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Tackling inherent biases and changing minds
27 January 2021
Sophia Wolpers hosted a recent meeting of the Women’s Network Forum (WNF). The WNFis a unique network of cross-industry leaders whose goal is the advancement of gender balance and equality chaired by HRH The Countess of Wessex. To provide support and food for thought in this difficult period, the WNF is running a series of virtual conversations with female leaders for the gender equality networks in our own organisations.
At the last Women’s Network Forum, hosted by London First, I had the opportunity to put questions on inherent biases to Change my Mind podcast hosts Alison Goldsworthy, Alex Chesterfield, and Laura Osborne – the three women behind forthcoming book Poles Apart and the Depolarisation Project. Laura is also London First’s Strategic Communications Director.
Inherent bias in statistics is a systematic error of an observer – a blind spot if you will – which means the outcome of the assessment is incorrect. In organisations, this can play out as a tendency to make a snap judgment – to hold a prejudice against someone based on a pre-existing bias the holder may not be aware they have. So, for example making a decision to prefer one applicant over another despite their same skill sets, often because of non-objective categorisations we make.
Inherent bias training is much talked about, but it hasn’t shown to be a silver bullet to overcome this problem. Because it is hard to change hard-wired ways of thinking, we explored how we can focus on what we can change – and that this needs to be more connected to the environment in which we make decisions, rather than just a change individuals make one at a time.
So, what can organisations, and we as individuals, do to create an environment in which it is easier to change your mind and make better decisions?
Laura’s business-focused section zoned in on three lessons observed from talking to experts in their various fields for the podcast:
Business leaders are important to the process, but not that important. Drawing on the thinking of Jeff Pfeffer, Laura explained that one of the best things a good leader can do is ensure they don’t stand in the way of progress. Conversely, a bad leader is often truly detrimental and can undo a positive culture very quickly if they don’t support it. Business leaders should listen and use their powers to open doors and create the space and opportunity for change.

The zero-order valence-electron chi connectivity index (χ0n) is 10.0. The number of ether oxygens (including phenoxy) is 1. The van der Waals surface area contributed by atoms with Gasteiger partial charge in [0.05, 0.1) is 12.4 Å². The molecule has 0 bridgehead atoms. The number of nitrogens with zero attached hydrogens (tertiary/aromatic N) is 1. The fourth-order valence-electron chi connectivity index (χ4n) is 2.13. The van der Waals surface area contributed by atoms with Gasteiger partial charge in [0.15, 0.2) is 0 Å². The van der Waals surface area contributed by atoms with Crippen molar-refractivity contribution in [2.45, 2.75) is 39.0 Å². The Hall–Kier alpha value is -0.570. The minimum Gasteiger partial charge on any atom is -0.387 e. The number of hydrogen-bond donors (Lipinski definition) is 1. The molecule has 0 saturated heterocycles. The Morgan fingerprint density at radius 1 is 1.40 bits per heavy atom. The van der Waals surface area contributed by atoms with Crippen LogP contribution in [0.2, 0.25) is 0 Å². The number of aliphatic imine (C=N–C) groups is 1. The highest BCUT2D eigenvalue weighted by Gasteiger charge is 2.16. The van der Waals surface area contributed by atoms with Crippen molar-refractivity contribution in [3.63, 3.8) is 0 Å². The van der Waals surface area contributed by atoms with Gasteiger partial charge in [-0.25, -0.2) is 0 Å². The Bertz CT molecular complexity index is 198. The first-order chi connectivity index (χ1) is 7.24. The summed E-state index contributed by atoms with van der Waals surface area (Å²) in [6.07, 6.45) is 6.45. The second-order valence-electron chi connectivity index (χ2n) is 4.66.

There is an inherent challenge for many of us to reconcile the ambition of being liked with a need to be able to tolerate healthy conflict, something Stanford Professor Maggie Neale has done significant work on. We need to become more comfortable in being called out, but also in calling out others – which is a critical part of the learning process towards more anti-racist and more equal organisations. This can be difficult on a personal level – but it is a discomfort we need to accept. Organisations can construct structures around giving feedback and raising topics/problems that make this easier for different types of personalities to feel more comfortable to raise their voice on critical issues.
Flowing directly from the second point: there is the need to create an open space for discussion — the space for debate, enabling people to be heard – but also to listen. Organisations need to recognise that people can get things wrong, while supporting them in moving forward their own understanding. Creating the space for people to have the freedom to change their minds without ridicule is vital, as well as enabling people to say they don’t have the answer and need more information.
Organisations also need to be serious about tackling inherent discrimination – it is not just a communications exercise of saying you are willing to tackle these topics – concrete plans on what steps organisations are taking and targets that they want to reach at a fixed point in time matter. At London First, we have started to publicly set out our plans on our inclusion and diversity hub.
The webinar also shed light on many other points around the difficulties around campaigning without driving divides, from feel-good narratives to how to deal with facts and figures and reaching across the aisle. If you’d like to know more, you can access a video of the session here: https://youtu.be/xAc1MpHzetc
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